When the Silver Lining Isn't
Cloud services have become one of the latest fads for Information Technology, being offered to professionals and end users alike, promising always accessible data and applications, irrespective of location. This new term for network storage and hosted third party applications has people willing to overlook the drawbacks that those services traditionally had, choosing instead to believe the marketing hype of it always being available, not being constrained by local network or hardware failures.
Ultimately, however, all of these services and systems are relying on someone's hardware, someone's network, and needing someone to perform the network and systems administration duties that are being forgotten in the marketing for Cloud services.
Recently, the reality of these constraints came crashing down for many companies and end users when Amazon's EC2 cloud hosting service had a series of major outages at Amazon's North Virginia datacenter, leading to a complete loss of services for companies and end users that hadn't utilised geographic distribution to replicate services (at cost, of course) across Amazon's different EC2 datacenters. Popular sites such as FourSquare and Reddit, which were relying on the one datacenter, were knocked offline by the outage.
To make matters worse for end users of the service, the outage also led to loss of data from sites that were affected by the outage. Observers point out that one of Amazon's other networked service offerings, S3, is designed for data storage, not the system virtualisation offered via EC2.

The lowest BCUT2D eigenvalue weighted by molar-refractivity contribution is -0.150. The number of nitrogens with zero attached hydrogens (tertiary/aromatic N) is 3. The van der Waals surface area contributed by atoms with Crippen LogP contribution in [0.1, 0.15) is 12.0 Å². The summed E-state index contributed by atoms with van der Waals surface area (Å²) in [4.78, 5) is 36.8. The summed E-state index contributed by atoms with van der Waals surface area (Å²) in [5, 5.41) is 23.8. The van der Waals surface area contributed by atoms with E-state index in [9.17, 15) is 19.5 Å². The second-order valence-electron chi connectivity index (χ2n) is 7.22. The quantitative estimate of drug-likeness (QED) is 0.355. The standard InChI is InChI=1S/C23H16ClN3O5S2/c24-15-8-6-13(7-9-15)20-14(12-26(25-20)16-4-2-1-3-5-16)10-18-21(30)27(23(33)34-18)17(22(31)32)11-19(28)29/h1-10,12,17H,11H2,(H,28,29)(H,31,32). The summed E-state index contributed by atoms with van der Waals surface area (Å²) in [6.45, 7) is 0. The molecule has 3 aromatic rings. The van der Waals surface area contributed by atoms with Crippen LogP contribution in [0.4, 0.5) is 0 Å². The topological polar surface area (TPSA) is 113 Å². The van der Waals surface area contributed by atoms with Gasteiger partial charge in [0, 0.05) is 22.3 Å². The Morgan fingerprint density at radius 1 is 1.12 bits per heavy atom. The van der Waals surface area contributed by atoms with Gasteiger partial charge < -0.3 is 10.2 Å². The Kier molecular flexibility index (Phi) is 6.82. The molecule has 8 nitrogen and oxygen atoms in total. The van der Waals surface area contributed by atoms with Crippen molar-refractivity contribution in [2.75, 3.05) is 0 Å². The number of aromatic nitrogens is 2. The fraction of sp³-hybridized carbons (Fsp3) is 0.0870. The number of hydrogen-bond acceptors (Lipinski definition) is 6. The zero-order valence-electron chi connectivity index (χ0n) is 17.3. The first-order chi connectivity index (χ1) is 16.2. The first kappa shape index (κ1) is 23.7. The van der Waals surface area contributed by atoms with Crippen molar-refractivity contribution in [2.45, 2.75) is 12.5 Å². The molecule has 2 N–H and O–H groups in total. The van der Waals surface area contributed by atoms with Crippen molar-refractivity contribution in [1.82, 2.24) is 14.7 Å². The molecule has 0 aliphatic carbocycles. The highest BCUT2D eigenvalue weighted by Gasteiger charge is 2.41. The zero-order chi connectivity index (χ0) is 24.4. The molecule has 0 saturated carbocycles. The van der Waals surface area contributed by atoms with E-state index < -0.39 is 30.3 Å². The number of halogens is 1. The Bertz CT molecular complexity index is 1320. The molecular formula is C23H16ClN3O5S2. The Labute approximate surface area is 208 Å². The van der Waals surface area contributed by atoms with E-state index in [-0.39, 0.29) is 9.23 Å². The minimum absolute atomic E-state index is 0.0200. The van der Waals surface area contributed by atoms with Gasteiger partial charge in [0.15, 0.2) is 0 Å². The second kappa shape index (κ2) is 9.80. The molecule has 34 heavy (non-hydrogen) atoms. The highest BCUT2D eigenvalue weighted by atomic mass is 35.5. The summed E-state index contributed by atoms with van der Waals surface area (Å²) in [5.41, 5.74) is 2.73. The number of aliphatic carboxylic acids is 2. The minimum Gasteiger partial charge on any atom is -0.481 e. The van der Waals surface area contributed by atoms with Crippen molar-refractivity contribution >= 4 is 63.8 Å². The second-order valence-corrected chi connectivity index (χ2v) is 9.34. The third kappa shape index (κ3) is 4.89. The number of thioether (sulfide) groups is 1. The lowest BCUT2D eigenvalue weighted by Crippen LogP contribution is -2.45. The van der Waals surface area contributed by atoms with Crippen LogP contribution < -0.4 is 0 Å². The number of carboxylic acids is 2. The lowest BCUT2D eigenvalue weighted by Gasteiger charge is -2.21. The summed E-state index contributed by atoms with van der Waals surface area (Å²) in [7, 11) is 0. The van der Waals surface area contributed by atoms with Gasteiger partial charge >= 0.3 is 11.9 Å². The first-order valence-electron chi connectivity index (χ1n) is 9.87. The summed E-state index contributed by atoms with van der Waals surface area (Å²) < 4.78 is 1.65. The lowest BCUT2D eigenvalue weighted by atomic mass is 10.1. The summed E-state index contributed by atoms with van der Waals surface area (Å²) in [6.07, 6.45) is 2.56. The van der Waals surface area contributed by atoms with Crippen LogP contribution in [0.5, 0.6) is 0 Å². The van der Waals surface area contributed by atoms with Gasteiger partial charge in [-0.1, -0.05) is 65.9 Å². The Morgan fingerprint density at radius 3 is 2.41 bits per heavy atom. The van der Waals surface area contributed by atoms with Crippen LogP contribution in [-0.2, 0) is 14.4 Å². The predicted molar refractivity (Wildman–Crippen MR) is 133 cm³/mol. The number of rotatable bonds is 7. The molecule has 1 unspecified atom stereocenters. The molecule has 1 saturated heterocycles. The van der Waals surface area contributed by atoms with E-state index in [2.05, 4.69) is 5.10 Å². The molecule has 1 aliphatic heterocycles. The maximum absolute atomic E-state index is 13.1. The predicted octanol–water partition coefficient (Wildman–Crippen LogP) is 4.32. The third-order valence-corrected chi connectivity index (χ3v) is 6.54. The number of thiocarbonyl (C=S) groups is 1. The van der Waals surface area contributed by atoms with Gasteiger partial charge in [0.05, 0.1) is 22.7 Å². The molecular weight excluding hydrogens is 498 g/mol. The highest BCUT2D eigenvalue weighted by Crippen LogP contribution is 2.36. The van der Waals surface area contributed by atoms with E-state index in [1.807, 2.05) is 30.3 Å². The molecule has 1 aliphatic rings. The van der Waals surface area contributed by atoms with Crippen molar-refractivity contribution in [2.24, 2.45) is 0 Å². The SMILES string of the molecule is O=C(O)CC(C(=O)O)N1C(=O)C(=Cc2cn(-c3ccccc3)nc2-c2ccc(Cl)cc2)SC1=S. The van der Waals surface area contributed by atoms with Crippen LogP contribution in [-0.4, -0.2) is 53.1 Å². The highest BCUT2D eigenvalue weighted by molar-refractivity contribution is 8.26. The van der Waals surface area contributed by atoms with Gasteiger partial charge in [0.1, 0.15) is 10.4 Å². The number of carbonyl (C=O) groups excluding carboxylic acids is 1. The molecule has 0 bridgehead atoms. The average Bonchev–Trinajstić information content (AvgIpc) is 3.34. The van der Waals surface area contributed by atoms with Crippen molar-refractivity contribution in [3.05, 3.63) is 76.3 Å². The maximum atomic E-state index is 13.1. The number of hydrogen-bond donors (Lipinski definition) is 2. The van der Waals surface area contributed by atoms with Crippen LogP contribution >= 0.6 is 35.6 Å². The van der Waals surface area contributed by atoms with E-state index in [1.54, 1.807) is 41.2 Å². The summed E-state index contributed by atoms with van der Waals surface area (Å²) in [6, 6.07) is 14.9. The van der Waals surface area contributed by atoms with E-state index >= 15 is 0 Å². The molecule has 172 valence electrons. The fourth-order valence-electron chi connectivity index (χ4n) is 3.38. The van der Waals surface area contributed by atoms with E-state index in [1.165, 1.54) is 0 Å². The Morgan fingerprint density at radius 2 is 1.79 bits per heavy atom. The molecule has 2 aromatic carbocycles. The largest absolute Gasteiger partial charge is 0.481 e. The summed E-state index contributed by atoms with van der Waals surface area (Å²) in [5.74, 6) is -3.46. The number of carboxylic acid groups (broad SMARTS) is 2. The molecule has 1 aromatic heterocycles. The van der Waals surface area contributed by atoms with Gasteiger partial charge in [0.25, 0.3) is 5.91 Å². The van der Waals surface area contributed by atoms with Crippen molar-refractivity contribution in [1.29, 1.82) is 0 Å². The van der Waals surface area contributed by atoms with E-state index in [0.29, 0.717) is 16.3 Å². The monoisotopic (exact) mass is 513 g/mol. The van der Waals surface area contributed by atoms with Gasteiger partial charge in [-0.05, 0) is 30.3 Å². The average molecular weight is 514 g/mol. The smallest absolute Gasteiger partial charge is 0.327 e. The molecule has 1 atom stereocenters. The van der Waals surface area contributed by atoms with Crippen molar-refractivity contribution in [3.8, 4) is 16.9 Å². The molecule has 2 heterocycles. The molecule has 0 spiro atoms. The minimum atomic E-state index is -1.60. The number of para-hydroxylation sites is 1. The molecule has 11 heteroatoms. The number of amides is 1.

The big lesson to take away from the EC2 failure is that the presence and use of Cloud services does not remove the requirement for distributed system design and maintenance, complete with redundant nodes, if users don't want to be greatly affected by similar future failures.
At around the same time as the Amazon EC2 outage, Sony's PlayStation Network (PSN) was attacked and manually shut down, remaining shut down over the Easter period, and is only now beginning to be reinstated in a limited capacity. Though not the same as traditionally marketed Cloud services, the PSN represents a common network, complete with consolidated online account storage and material for PS3 and PSP users globally. Without access to the PSN, almost all online services are unavailable to users, though tied in services like NetFlix are accessible if the prompts are ignored often enough.
After a lack of information being published in the immediate aftermath of the shutdown, Sony has become more open about the outage and its effect on end users. As the information about the attack is gradually released, it appears that an attack targeting Sony's San Diego datacenter was able to penetrate the PSN and user account details were accessible to the attackers. The big concern is the presence of credit card details associated with user accounts. Sony states that the credit card details were encrypted and that there has not been any evidence publicly released yet which proves they were accessed as part of the break in.
This isn't stopping the lawsuits, though, and it will be interesting to see what emerges through the process of the court case.
2 May 2011
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